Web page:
ABC flooded the zone, as the saying goes. It sent two correspondents plus its in-house meteorologist to the small Alabama town of Enterprise where a twister tore the roof off the local high school, crushing students taking shelter in a hallway. Bereaved teenagers described their eight dead classmates to Steve Osunsami (subscription required): "It is a small school. Everybody knew them." David Muir confirmed that the school had handled the tornado warning properly: "The students and teachers were doing exactly what they had been taught. They held a drill just last week." Concluded CBS' Mark Strassmann: "The school was ready--the building was not." NBC obtained eyewitness cell phone videotape of the funnel advancing: "The tornado was a monster," NBC's Kerry Sanders commented.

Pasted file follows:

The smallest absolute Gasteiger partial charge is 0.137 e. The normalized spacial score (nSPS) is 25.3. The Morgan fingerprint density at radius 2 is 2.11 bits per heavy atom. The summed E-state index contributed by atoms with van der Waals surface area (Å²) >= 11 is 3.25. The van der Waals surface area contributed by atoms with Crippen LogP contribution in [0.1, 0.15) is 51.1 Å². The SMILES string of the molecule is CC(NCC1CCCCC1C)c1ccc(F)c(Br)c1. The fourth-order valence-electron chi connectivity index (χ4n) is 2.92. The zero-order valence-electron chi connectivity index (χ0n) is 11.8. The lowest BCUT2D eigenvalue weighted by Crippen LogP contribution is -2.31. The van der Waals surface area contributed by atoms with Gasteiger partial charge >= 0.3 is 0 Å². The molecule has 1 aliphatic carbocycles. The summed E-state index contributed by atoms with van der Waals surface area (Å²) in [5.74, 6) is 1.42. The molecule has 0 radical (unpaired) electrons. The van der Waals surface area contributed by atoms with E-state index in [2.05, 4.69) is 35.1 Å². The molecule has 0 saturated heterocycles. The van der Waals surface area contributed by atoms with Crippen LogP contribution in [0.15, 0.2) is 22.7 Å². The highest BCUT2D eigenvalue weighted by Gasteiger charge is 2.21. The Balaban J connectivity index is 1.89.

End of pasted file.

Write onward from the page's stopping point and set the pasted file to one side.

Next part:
The Georgia angle was covered by CBS and NBC. NBC's Martin Savidge (at the tail of the Sanders videostream) showed us the halls of a hospital in Americus that took a direct hit: "Despite its terrible beating, no one died." At a trailer park in Newton where six were killed within 300 feet on one another, CBS' Sharyn Alfonsi ran the videotape: "If it looks like Mother Nature erased an entire neighborhood, it is because she did."
On ABC, Good Morning America meteorologist Sam Champion (no link) suggested that global warming might have killed those teenagers, creating "wild weather extremes." He noted a trend towards "more early season tornadoes" caused by warm air being pushed into the southeast by El Nino.
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